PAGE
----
Monday, January 20, 2014
Darío de Regoyos (1857-1913)
Bilbao, Museo de Bellas Artes, 7 October 2013 to 26 January 2014;
Madrid Museo Thyssen-Bornemisza, 18 February to 1 June 2014;
Malaga, Museo Carmen Thyssen, 26 June to 12 October 2014.
Organised to mark the 100th anniversary of the artist’s death, this exhibition is an extensive retrospective of the career of Darío de Regoyos (1857-1913), the leading Spanish representative of Impressionism. More than 100 works will reveal the artist’s different modes of artistic expression, thematic concerns and aesthetic evolution over the course of his career.
Their original use of colour and audacious depiction of the effects of light and atmosphere make Regoyos’s landscapes one of the most innovative chapters in the history of Spanish art of this period. In addition, the early links he established with Belgian and French painters, musicians and writers and his active participation in avant-garde art circles make him the most international figure in late 19th- century Spanish painting. In contrast, his works based around the concept of España negra [Black Spain] reflect a darker side of Spanish culture.
The Diagonal Avenue (Barcelona), 1912. Oil on canvas, 49.6 x 60.5 cm. Museo de Bellas Artes de Bilbao Dax Market, 1909. Oil on canvas, 61 x 50 cm. Private collection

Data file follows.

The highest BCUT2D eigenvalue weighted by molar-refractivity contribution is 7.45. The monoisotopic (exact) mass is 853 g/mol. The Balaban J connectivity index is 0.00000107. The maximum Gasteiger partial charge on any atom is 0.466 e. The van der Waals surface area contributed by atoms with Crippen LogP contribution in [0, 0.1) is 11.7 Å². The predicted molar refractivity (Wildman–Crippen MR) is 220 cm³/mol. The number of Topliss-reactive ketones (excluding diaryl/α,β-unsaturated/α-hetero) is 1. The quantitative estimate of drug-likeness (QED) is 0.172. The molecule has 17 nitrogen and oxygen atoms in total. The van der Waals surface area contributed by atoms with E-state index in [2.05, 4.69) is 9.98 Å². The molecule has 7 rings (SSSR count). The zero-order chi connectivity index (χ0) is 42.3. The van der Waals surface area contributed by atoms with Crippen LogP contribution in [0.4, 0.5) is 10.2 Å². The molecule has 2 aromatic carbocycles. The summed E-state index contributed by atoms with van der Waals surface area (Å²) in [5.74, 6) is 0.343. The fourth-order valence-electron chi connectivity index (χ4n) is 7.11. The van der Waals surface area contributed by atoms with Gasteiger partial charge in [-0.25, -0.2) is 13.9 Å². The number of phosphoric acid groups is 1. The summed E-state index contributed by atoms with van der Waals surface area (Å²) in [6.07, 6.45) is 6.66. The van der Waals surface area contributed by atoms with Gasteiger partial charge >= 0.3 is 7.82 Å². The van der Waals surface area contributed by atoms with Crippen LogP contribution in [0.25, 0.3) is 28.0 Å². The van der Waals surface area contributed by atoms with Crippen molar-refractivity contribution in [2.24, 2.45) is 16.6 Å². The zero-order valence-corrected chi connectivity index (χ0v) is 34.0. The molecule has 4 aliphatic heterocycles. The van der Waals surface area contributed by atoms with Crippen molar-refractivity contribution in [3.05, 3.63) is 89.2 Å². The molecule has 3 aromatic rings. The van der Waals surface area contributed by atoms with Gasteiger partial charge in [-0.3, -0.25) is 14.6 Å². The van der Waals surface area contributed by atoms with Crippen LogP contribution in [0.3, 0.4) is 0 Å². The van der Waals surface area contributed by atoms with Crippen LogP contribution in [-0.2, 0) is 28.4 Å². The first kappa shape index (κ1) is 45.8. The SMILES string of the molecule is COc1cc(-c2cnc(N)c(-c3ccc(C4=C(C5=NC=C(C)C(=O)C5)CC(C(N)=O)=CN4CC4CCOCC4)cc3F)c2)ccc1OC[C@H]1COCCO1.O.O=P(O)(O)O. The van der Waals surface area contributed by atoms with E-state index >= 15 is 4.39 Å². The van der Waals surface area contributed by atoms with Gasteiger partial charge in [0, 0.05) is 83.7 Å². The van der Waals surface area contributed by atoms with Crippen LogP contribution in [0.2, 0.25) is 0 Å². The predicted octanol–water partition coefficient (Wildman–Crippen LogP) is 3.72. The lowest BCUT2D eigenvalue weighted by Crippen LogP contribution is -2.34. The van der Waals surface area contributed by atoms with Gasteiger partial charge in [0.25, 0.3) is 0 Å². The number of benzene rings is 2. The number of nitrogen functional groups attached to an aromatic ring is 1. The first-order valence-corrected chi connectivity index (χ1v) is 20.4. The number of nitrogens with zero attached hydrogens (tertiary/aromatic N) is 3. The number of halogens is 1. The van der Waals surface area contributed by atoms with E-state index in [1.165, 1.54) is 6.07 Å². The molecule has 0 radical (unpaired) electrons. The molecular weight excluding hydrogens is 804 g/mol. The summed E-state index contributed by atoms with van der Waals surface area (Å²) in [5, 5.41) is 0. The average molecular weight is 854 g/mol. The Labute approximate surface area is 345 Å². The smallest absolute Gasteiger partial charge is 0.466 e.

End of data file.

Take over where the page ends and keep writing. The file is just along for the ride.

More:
The exhibition is produced by the Museo de Bellas Artes in Bilbao with the collaboration of the Museo Thyssen-Bornemisza in Madrid and the Museo Carmen Thyssen in Malaga, where it will subsequently be shown in a smaller version. These three museums have contributed important works from their respective collections, in addition to others loaned by leading institutions such as the Musées Royaux des Beaux-Arts de Belgique, the Musée d’Orsay, the Museu Nacional d’Art de Catalunya and the Museo Nacional Centro de Arte Reina Sofía, as well as numerous private collections.
DARIO DE REGOYOS 1857-1913 : La aventura impresionista
Author: Baron, Javier (et al)
Record created on 10/16/2013
Description: Bilbao: Museo de Bellas Artes de Bilbao, 2013. 27cm., pbk., 268pp., 194 color illus. Exhibition catalogue. Spanish text.
The exhibition’s catalogue offers an updated revision of the artist’s biography and an in-depth analysis of his contribution to painting, with texts by the curator, Juan San Nicolás, one of the leading experts on Regoyos; Javier Barón, Head of the Department of 19th-century Painting at the Museo Nacional del Prado; and Mercè Doñate, until last year Curator of Modern Art at the Museu Nacional d’Art de Catalunya.
All images: Darío de Regoyos y Valdés.
Bulls in Pasajes, 1898. Oil on canvas, 61.3 x 50.4cm. Museo de Bellas Artes de Bilbao;
Ormáiztegui Viaduct, 1896. Oil on canvas, 70 x 98cm. Private collection;